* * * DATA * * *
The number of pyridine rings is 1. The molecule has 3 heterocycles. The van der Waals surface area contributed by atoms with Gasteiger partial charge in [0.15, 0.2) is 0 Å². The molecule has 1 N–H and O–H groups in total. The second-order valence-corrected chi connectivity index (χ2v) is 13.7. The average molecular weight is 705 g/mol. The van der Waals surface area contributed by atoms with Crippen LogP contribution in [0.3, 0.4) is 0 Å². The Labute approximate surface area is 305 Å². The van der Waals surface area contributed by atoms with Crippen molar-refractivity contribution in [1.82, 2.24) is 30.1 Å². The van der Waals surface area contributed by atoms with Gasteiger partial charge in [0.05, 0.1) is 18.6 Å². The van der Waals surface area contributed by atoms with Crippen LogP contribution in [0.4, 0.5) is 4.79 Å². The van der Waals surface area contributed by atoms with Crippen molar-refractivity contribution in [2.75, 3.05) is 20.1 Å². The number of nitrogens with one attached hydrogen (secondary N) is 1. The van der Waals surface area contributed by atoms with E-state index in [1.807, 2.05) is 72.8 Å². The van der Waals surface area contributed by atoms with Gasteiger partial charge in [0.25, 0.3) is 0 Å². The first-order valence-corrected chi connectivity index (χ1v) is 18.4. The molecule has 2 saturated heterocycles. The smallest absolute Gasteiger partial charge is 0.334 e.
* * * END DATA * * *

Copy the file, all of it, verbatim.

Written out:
The number of pyridine rings is 1. The molecule has 3 heterocycles. The van der Waals surface area contributed by atoms with Gasteiger partial charge in [0.15, 0.2) is 0 Å². The molecule has 1 N–H and O–H groups in total. The second-order valence-corrected chi connectivity index (χ2v) is 13.7. The average molecular weight is 705 g/mol. The van der Waals surface area contributed by atoms with Crippen LogP contribution in [0.3, 0.4) is 0 Å². The Labute approximate surface area is 305 Å². The van der Waals surface area contributed by atoms with Crippen molar-refractivity contribution in [1.82, 2.24) is 30.1 Å². The van der Waals surface area contributed by atoms with Gasteiger partial charge in [0.05, 0.1) is 18.6 Å². The van der Waals surface area contributed by atoms with Crippen LogP contribution in [0.4, 0.5) is 4.79 Å². The van der Waals surface area contributed by atoms with Crippen molar-refractivity contribution in [2.75, 3.05) is 20.1 Å². The number of nitrogens with one attached hydrogen (secondary N) is 1. The van der Waals surface area contributed by atoms with E-state index in [1.807, 2.05) is 72.8 Å². The van der Waals surface area contributed by atoms with Gasteiger partial charge in [0.25, 0.3) is 0 Å². The first-order valence-corrected chi connectivity index (χ1v) is 18.4. The molecule has 2 saturated heterocycles. The smallest absolute Gasteiger partial charge is 0.334 e.